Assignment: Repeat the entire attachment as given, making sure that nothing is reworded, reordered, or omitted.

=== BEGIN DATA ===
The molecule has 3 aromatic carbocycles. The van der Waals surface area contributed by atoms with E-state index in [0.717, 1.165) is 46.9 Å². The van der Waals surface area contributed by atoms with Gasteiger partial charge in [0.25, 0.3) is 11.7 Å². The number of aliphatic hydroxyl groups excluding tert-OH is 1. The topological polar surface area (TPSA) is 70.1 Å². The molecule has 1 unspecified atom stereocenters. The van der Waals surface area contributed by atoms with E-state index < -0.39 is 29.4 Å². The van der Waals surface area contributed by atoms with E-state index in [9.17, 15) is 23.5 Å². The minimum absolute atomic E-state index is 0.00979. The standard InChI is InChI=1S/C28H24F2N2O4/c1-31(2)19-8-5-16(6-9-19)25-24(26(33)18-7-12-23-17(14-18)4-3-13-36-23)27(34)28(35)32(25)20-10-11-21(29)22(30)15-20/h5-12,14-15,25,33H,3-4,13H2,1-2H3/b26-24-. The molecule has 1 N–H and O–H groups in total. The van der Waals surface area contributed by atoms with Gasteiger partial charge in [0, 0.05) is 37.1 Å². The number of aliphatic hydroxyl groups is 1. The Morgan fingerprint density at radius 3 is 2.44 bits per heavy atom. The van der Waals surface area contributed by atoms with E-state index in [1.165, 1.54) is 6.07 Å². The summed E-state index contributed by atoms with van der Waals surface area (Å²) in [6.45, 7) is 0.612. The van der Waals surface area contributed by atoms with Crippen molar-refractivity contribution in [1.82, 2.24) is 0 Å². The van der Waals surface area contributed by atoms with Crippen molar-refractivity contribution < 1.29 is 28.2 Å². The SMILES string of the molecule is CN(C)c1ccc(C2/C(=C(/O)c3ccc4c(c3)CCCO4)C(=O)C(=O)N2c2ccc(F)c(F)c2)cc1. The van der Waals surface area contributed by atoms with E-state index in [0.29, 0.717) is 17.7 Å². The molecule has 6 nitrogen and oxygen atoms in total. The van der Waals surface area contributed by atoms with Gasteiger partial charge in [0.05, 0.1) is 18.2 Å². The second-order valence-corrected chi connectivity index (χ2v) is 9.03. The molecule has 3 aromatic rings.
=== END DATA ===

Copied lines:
The molecule has 3 aromatic carbocycles. The van der Waals surface area contributed by atoms with E-state index in [0.717, 1.165) is 46.9 Å². The van der Waals surface area contributed by atoms with Gasteiger partial charge in [0.25, 0.3) is 11.7 Å². The number of aliphatic hydroxyl groups excluding tert-OH is 1. The topological polar surface area (TPSA) is 70.1 Å². The molecule has 1 unspecified atom stereocenters. The van der Waals surface area contributed by atoms with E-state index < -0.39 is 29.4 Å². The van der Waals surface area contributed by atoms with E-state index in [9.17, 15) is 23.5 Å². The minimum absolute atomic E-state index is 0.00979. The standard InChI is InChI=1S/C28H24F2N2O4/c1-31(2)19-8-5-16(6-9-19)25-24(26(33)18-7-12-23-17(14-18)4-3-13-36-23)27(34)28(35)32(25)20-10-11-21(29)22(30)15-20/h5-12,14-15,25,33H,3-4,13H2,1-2H3/b26-24-. The molecule has 1 N–H and O–H groups in total. The van der Waals surface area contributed by atoms with Gasteiger partial charge in [0, 0.05) is 37.1 Å². The number of aliphatic hydroxyl groups is 1. The Morgan fingerprint density at radius 3 is 2.44 bits per heavy atom. The van der Waals surface area contributed by atoms with E-state index in [1.165, 1.54) is 6.07 Å². The summed E-state index contributed by atoms with van der Waals surface area (Å²) in [6.45, 7) is 0.612. The van der Waals surface area contributed by atoms with Crippen molar-refractivity contribution in [1.82, 2.24) is 0 Å². The van der Waals surface area contributed by atoms with Crippen molar-refractivity contribution < 1.29 is 28.2 Å². The SMILES string of the molecule is CN(C)c1ccc(C2/C(=C(/O)c3ccc4c(c3)CCCO4)C(=O)C(=O)N2c2ccc(F)c(F)c2)cc1. The van der Waals surface area contributed by atoms with E-state index in [0.29, 0.717) is 17.7 Å². The molecule has 6 nitrogen and oxygen atoms in total. The van der Waals surface area contributed by atoms with Gasteiger partial charge in [0.05, 0.1) is 18.2 Å². The second-order valence-corrected chi connectivity index (χ2v) is 9.03. The molecule has 3 aromatic rings.